Breathing Buildings is pleased to announce that the next Cambridge University undergraduate research project we are supervising is on hybrid ventilation. Hybrid ventilation is the future according to Shaun Fitzgerald, CEO of Breathing Buildings. However, the optimum hybrid system depends on various factors including the climate, building occupancy profile, heat gains within the building and of course the architectural form. There is currently no easy-to-use set of guidelines to direct designers to the right type of hybrid system. Within the UK the mixing ventilation system offered by Breathing Buildings is highly likely to be the right answer with no additional systems other than some heating. However, even then, modifications are sometimes necessary. Breathing Buildings has recently worked on a large multi-storey building where the floor to ceiling height is 4m and where the distance from a perimeter to a central atrium is 30m; in this case, the hybrid system involves natural ventilation and a full mechanical ventilation system with air-conditioning. Breathing Buildings has also completed a smaller building in Shropshire in the last year, the Costa eco-pod, where the design criteria called for an A/C system for the very hottest days.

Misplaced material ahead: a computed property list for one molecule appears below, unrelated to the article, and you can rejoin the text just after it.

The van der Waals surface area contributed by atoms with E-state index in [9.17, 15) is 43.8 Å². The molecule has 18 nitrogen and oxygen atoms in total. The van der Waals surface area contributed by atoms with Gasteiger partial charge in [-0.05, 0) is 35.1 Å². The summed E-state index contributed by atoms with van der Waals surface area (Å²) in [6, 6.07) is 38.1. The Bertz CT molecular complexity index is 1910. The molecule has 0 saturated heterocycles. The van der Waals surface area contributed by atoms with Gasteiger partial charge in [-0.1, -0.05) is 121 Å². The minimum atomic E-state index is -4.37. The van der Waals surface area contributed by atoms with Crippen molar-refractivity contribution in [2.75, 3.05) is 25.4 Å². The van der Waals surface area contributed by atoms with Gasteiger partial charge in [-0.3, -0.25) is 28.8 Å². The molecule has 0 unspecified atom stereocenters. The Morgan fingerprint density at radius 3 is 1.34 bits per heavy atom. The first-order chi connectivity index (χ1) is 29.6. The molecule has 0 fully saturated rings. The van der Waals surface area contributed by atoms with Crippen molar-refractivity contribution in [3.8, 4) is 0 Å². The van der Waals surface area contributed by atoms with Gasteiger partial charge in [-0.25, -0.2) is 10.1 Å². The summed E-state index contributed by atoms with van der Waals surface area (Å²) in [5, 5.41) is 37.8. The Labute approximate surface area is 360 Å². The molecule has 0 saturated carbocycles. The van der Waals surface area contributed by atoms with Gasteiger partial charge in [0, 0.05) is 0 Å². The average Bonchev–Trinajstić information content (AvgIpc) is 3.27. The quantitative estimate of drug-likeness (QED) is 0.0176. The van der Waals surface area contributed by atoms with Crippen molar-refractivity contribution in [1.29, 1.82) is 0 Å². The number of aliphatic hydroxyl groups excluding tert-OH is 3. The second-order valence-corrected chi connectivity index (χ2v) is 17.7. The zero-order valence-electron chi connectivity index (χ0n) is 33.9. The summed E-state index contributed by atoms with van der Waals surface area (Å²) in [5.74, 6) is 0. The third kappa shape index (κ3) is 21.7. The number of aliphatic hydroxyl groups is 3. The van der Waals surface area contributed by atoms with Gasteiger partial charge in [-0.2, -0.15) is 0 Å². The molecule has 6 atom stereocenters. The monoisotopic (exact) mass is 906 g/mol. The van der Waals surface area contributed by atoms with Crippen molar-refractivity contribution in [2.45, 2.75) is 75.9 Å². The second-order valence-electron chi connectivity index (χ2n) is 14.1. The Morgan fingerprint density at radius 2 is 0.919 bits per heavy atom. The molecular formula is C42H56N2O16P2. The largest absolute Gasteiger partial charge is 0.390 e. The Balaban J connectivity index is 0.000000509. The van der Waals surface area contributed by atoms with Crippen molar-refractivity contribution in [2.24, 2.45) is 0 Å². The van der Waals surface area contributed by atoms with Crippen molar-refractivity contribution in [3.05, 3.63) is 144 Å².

The design challenge becomes more significant when the climate is more continental than the UK; with colder, dryer winters and hotter, humid summer conditions, the value of full air conditioning and enthalpy recovery can be significant, in which case the type of hybrid system which is optimal for a building is very different. Starting in October 2016 a student will be examining the types of hybrid system in terms of thermal comfort, energy use, air quality and noise – all of these factors are important and can vary throughout the year for a given location and building, and hence a framework is needed for the design community to help structure the appropriate analysis which will help identify the best solution for each project.